U.S. Stocks Reverse Initial Gains, Turn Lower by Midday Trade

Amid volatile trading, U.S. stocks pared initial gains to turn lower by midday trade on Monday as initial euphoria over the resolution of Cypriot bailout crisis withered out.

Besides, holiday shortened trading week and profit booking ahead of the month end also stalled the rally, believes Brian Battle, vice president of trading at Performance Trust Capital Partners, according to Reuters.

At last check, the Dow Jones Industrial Average Index lost 0.31%; the NASDAQ Composite Index fell 0.25% while the S&P 500 Index inched down 0.16%.

In some corporate news, shares of  Dell Inc. (NASDAQ: DELL) climbed  about 2.8% by midday trade  after beleaguered PC maker confirmed that it  received  buyout offers from Blackstone Group and billionaire  investor Carl Icahn.

Shares of Facebook Inc. (NASDAQ: FB) edged down about 1.90% by midday trade on Monday after the U.S. regulators approved plan to compensate market makers who lost money during the social networking giant’s botched IPO, last May.

Shares of Apollo Group Inc. (NASDAQ: APOL) rallied after the for-profit education provider handed better-than-expected fiscal second quarter results and revenue.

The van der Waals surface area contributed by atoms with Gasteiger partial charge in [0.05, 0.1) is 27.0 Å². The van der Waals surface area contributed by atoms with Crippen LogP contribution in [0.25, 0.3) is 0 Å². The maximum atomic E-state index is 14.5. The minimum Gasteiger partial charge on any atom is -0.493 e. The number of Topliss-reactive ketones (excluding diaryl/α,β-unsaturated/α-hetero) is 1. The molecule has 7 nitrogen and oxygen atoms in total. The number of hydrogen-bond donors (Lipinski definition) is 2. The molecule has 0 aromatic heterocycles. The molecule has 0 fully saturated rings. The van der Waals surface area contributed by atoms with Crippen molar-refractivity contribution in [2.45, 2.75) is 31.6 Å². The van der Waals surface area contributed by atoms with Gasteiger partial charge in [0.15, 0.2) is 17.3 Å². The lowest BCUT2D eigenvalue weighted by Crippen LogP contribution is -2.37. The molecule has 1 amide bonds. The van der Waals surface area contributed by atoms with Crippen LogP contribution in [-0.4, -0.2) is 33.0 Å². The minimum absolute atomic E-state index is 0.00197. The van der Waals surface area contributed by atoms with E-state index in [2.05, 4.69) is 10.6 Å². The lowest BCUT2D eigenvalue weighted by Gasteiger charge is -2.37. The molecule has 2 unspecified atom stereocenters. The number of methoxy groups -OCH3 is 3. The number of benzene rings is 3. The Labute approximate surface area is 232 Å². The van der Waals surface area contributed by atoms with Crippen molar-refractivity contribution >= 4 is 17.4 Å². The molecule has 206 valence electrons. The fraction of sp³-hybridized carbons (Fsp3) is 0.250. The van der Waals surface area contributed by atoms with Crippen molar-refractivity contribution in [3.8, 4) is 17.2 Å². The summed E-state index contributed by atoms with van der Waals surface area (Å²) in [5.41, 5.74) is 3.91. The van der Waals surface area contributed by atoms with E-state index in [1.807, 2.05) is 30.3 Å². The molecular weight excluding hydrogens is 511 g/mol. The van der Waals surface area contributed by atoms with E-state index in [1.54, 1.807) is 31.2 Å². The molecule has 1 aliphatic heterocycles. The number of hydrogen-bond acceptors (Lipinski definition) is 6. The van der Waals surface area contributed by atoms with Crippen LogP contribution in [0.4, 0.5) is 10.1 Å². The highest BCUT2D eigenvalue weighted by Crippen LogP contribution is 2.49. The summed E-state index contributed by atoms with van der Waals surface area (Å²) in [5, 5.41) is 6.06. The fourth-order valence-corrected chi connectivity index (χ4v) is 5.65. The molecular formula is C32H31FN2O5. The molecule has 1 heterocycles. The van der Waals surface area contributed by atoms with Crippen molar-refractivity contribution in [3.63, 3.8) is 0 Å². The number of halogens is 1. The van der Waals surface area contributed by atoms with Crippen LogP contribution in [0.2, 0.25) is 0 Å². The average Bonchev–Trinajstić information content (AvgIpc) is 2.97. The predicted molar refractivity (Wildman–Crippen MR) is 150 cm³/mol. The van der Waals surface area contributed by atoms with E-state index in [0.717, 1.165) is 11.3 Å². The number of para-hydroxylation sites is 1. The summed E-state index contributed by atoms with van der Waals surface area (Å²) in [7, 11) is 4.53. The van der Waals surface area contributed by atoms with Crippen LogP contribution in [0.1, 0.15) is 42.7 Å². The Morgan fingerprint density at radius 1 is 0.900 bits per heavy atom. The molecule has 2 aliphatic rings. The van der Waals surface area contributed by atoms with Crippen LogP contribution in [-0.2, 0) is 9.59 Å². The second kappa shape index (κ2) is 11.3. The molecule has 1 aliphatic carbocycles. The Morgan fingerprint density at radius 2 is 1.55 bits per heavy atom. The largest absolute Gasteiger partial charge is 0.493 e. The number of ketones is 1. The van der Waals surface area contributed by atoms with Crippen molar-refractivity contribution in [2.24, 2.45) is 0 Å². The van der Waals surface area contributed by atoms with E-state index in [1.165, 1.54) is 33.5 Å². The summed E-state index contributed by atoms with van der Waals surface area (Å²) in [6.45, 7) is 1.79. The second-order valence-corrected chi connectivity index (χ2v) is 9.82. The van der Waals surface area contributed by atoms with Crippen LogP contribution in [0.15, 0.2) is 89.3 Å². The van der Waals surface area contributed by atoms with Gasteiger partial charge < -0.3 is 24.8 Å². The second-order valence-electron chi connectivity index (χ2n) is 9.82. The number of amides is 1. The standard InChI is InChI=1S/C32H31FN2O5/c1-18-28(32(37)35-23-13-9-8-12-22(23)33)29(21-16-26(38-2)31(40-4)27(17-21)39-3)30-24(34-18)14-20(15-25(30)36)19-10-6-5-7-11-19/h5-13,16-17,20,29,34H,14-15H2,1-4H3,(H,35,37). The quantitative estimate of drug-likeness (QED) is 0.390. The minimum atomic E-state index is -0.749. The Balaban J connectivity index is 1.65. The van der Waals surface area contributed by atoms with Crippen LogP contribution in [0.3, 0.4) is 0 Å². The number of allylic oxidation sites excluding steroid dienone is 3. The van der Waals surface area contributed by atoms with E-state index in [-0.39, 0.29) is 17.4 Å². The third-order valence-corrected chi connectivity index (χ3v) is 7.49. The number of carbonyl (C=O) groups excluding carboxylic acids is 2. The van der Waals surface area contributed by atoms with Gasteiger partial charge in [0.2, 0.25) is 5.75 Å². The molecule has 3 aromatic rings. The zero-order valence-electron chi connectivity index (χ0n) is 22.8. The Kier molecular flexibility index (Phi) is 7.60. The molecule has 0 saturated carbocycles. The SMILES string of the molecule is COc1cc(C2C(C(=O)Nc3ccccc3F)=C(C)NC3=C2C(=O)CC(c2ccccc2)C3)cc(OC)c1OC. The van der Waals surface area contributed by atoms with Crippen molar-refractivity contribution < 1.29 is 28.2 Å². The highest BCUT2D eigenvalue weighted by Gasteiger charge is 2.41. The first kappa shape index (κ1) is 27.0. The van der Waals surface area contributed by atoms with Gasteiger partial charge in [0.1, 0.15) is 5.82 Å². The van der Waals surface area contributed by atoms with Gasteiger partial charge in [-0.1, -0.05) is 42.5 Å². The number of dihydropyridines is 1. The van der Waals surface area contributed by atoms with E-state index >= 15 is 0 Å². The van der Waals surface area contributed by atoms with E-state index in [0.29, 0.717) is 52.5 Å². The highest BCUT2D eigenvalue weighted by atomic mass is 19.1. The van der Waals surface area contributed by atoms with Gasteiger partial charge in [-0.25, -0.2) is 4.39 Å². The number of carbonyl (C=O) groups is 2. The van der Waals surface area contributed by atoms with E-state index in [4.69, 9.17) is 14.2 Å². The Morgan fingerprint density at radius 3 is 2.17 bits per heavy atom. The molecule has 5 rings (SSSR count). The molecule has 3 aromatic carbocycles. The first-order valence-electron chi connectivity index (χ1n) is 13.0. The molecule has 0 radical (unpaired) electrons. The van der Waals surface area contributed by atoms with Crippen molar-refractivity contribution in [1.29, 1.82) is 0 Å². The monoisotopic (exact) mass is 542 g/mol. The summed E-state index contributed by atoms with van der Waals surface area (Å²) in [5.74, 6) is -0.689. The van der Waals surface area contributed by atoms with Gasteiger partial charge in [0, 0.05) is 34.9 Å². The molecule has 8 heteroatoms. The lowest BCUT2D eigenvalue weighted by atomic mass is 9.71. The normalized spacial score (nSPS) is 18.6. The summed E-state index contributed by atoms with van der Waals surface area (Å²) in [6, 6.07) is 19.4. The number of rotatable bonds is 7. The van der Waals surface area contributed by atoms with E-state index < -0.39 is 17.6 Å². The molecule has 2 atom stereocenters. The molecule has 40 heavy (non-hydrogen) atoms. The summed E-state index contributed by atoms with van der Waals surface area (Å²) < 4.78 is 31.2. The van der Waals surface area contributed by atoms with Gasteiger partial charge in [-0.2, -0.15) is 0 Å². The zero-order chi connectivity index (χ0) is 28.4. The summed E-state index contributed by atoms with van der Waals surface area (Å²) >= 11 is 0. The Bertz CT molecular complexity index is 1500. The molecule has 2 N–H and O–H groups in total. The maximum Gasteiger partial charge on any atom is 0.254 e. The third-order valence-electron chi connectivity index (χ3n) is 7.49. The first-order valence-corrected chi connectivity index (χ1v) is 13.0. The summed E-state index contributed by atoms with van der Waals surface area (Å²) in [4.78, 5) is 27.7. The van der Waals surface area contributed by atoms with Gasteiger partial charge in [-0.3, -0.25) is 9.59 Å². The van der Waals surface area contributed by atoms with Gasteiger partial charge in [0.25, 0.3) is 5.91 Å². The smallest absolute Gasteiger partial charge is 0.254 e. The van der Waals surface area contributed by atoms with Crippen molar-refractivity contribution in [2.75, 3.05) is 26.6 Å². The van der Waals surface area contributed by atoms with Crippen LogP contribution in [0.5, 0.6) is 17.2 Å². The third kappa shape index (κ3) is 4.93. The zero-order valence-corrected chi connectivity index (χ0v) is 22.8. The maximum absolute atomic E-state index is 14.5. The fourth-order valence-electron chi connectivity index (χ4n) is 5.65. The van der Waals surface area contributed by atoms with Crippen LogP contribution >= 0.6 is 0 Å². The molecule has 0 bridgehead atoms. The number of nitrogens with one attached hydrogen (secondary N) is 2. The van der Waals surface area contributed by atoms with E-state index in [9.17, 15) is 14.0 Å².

European equities also sank deep in red territory as market participants believe that the bailout deal of Cyprus sets a bad precedent for future.

“Investors will once again be concerned over the security of their bank deposits,” wrote McCudden, head of derivatives at stockbroker Interactive Investor, according to CNBC-Reuters.

At last check, the Pan European Stoxx 600 Index edged down 0.41%, FTSE 100 fell 0.35% while Germany’s DAX lost0.57%.

Earlier today international lenders agreed to release financial assistance worth euro 10 billion to Cyprus after both parties stuck a last-minute deal, which required the island nation to restructure its overstretched banking sector and generate euro 4.2 billion from taxing unsecured deposits (over euro 100,000).

edliston

edliston

Ed Liston is a senior contributing editor at TheStockMarketWatch.com. An active market watcher and investor, Ed guides an independent team of experienced analysts and writes for multiple stock trader publications. He is widely quoted in various financial publications on the Internet. When Ed is not writing about stocks, investing in stocks, talking about stocks, or otherwise doing something stock related, he likes to go sailing and fishing in his yacht.

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